Attila lost a dear friend to cancer on Sunday last. They had worked together for years and grew to respect and trust one another. We will be attending the "Visitation" this evening, the funeral will be held tomorrow afternoon. Attila called their mutual friend in Mexico to let him know the sad news. The conversation took place completely in Spanish, which Attila has been learning over the last few years. Without facial expressions and body language to aid communication, it was a bit of a challenge. Regardless, Attila conveyed the sad news and his feelings very well.

Although I do not "like" funerals, the opportunity to join in space and time with others that loved this man is welcome. The Visitation and the Funeral help me find a path through the pain. We have lost him, but he is being woven into the fabric of our lives in a new way.

In the background, in the small spaces of time that open here and there, Attila and I have been organizing our home. It feels as if we just moved in together. We are busy sorting everything we own with an eye to mutual organization.

We are both "pack rats", saving all sorts of odds n' ends for a rainy day. Objects that we do not use, and probably never will use, dominate our home. Yet, we cannot seem to part with most of these treasures.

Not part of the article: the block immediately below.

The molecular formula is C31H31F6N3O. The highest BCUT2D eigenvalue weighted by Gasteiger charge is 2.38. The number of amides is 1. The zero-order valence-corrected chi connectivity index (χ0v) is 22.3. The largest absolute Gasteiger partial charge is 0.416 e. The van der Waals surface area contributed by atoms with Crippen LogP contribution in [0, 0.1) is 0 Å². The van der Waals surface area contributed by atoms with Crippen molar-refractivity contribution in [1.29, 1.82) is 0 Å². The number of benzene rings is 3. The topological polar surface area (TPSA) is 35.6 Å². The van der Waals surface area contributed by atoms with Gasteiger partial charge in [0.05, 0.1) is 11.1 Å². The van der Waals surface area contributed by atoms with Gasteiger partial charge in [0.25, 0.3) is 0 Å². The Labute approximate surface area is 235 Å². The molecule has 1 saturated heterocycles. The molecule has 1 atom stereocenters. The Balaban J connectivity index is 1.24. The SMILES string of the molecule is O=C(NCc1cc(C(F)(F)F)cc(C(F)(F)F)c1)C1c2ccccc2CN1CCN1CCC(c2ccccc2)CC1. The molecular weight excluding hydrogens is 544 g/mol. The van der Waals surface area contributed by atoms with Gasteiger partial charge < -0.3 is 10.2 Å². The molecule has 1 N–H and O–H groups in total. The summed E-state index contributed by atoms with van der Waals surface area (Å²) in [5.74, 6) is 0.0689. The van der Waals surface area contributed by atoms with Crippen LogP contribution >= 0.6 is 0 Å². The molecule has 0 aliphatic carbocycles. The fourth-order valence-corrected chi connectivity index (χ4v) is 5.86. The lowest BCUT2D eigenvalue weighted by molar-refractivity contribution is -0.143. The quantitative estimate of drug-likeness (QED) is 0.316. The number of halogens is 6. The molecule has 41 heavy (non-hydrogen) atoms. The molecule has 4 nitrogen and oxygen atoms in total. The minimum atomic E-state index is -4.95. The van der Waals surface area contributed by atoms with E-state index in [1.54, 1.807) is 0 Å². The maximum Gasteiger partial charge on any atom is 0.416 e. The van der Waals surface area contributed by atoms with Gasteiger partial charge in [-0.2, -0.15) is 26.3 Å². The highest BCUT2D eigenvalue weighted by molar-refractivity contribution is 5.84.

Attila will look at the pile of ancient picture frames he has always meant to refinish and use. He will pick up each one and examine it in search of a flaw that will justify the trash heap. Each one redeems itself and is placed carefully with all the others that have passed inspection. When the sorting is done, the new pile is the same as the old pile.

My storage nemesis relates to cloth. One of the things I studied while pursuing for my first degree at University was the nature and use of fabrics. This involved the study of chemistry and many other technical subjects. What I found most interesting though, was the actual application of all these technical details. I liked to make useful objects from fabrics. Fascinated as well with the concept of "waste not, want not", I began to collect lost but interesting fabrics. The collection has grown over the years. Like Attila, I am unable to find fault with any pieces in my collection and so save the lot.